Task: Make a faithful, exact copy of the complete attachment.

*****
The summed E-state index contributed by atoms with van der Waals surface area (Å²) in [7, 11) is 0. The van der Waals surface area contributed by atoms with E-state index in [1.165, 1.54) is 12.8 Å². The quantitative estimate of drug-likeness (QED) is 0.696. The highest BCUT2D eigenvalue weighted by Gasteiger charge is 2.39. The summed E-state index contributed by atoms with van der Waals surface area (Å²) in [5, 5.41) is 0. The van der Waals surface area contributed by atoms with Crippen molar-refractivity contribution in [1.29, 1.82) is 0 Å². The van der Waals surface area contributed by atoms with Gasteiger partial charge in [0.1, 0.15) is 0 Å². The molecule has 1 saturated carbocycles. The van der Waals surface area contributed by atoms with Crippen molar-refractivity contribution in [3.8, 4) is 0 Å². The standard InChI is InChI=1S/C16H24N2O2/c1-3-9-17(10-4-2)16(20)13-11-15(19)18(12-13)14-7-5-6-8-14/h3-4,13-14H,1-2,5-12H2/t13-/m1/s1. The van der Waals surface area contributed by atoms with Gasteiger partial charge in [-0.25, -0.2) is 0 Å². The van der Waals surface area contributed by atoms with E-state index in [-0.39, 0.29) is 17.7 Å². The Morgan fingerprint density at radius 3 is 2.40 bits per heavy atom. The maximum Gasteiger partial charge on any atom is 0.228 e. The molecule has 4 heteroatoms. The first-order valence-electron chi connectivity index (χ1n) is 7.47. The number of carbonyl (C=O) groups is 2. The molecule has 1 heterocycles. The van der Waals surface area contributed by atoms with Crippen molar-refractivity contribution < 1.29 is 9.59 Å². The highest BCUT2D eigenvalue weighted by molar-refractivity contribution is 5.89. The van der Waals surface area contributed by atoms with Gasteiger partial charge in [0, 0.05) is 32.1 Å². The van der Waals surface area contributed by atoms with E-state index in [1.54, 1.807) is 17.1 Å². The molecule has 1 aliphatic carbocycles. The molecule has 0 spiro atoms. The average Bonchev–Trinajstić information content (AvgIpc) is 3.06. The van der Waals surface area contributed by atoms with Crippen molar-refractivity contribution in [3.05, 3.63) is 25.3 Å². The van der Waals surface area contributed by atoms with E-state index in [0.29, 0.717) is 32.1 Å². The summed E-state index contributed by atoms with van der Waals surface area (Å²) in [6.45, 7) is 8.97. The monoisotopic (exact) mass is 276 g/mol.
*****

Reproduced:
The summed E-state index contributed by atoms with van der Waals surface area (Å²) in [7, 11) is 0. The van der Waals surface area contributed by atoms with E-state index in [1.165, 1.54) is 12.8 Å². The quantitative estimate of drug-likeness (QED) is 0.696. The highest BCUT2D eigenvalue weighted by Gasteiger charge is 2.39. The summed E-state index contributed by atoms with van der Waals surface area (Å²) in [5, 5.41) is 0. The van der Waals surface area contributed by atoms with Crippen molar-refractivity contribution in [1.29, 1.82) is 0 Å². The van der Waals surface area contributed by atoms with Gasteiger partial charge in [0.1, 0.15) is 0 Å². The molecule has 1 saturated carbocycles. The van der Waals surface area contributed by atoms with Crippen molar-refractivity contribution in [3.8, 4) is 0 Å². The standard InChI is InChI=1S/C16H24N2O2/c1-3-9-17(10-4-2)16(20)13-11-15(19)18(12-13)14-7-5-6-8-14/h3-4,13-14H,1-2,5-12H2/t13-/m1/s1. The van der Waals surface area contributed by atoms with Gasteiger partial charge in [-0.25, -0.2) is 0 Å². The van der Waals surface area contributed by atoms with E-state index in [-0.39, 0.29) is 17.7 Å². The Morgan fingerprint density at radius 3 is 2.40 bits per heavy atom. The maximum Gasteiger partial charge on any atom is 0.228 e. The molecule has 4 heteroatoms. The first-order valence-electron chi connectivity index (χ1n) is 7.47. The number of carbonyl (C=O) groups is 2. The molecule has 1 heterocycles. The van der Waals surface area contributed by atoms with Crippen molar-refractivity contribution < 1.29 is 9.59 Å². The highest BCUT2D eigenvalue weighted by molar-refractivity contribution is 5.89. The van der Waals surface area contributed by atoms with Gasteiger partial charge in [0, 0.05) is 32.1 Å². The van der Waals surface area contributed by atoms with E-state index in [1.54, 1.807) is 17.1 Å². The molecule has 1 aliphatic carbocycles. The molecule has 0 spiro atoms. The average Bonchev–Trinajstić information content (AvgIpc) is 3.06. The van der Waals surface area contributed by atoms with Crippen molar-refractivity contribution in [3.05, 3.63) is 25.3 Å². The van der Waals surface area contributed by atoms with E-state index in [0.29, 0.717) is 32.1 Å². The summed E-state index contributed by atoms with van der Waals surface area (Å²) in [6.45, 7) is 8.97. The monoisotopic (exact) mass is 276 g/mol.